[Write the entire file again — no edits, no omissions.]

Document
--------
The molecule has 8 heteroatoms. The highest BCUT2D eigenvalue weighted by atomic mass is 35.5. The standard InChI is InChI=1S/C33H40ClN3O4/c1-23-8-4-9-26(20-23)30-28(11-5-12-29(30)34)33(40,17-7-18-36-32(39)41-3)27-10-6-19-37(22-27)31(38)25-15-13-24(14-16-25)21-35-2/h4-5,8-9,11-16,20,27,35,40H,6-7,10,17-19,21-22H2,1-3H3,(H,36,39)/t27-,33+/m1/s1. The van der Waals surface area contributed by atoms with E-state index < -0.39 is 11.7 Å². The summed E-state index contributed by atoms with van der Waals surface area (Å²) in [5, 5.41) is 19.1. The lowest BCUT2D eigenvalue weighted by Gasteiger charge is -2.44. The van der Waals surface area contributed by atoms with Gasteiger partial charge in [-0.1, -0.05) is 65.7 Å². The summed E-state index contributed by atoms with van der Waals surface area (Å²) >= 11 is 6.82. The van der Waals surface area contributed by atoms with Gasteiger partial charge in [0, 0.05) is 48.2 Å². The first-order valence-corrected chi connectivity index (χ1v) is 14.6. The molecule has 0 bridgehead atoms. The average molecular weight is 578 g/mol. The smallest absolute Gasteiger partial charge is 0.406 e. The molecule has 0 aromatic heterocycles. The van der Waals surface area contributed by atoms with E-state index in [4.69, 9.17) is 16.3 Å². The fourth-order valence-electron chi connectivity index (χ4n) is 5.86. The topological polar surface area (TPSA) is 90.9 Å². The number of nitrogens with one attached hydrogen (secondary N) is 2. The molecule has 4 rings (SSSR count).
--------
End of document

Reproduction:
The molecule has 8 heteroatoms. The highest BCUT2D eigenvalue weighted by atomic mass is 35.5. The standard InChI is InChI=1S/C33H40ClN3O4/c1-23-8-4-9-26(20-23)30-28(11-5-12-29(30)34)33(40,17-7-18-36-32(39)41-3)27-10-6-19-37(22-27)31(38)25-15-13-24(14-16-25)21-35-2/h4-5,8-9,11-16,20,27,35,40H,6-7,10,17-19,21-22H2,1-3H3,(H,36,39)/t27-,33+/m1/s1. The van der Waals surface area contributed by atoms with E-state index < -0.39 is 11.7 Å². The summed E-state index contributed by atoms with van der Waals surface area (Å²) in [5, 5.41) is 19.1. The lowest BCUT2D eigenvalue weighted by Gasteiger charge is -2.44. The van der Waals surface area contributed by atoms with Gasteiger partial charge in [-0.1, -0.05) is 65.7 Å². The summed E-state index contributed by atoms with van der Waals surface area (Å²) >= 11 is 6.82. The van der Waals surface area contributed by atoms with Gasteiger partial charge in [0, 0.05) is 48.2 Å². The first-order valence-corrected chi connectivity index (χ1v) is 14.6. The molecule has 0 bridgehead atoms. The average molecular weight is 578 g/mol. The smallest absolute Gasteiger partial charge is 0.406 e. The molecule has 0 aromatic heterocycles. The van der Waals surface area contributed by atoms with E-state index in [4.69, 9.17) is 16.3 Å². The fourth-order valence-electron chi connectivity index (χ4n) is 5.86. The topological polar surface area (TPSA) is 90.9 Å². The number of nitrogens with one attached hydrogen (secondary N) is 2. The molecule has 4 rings (SSSR count).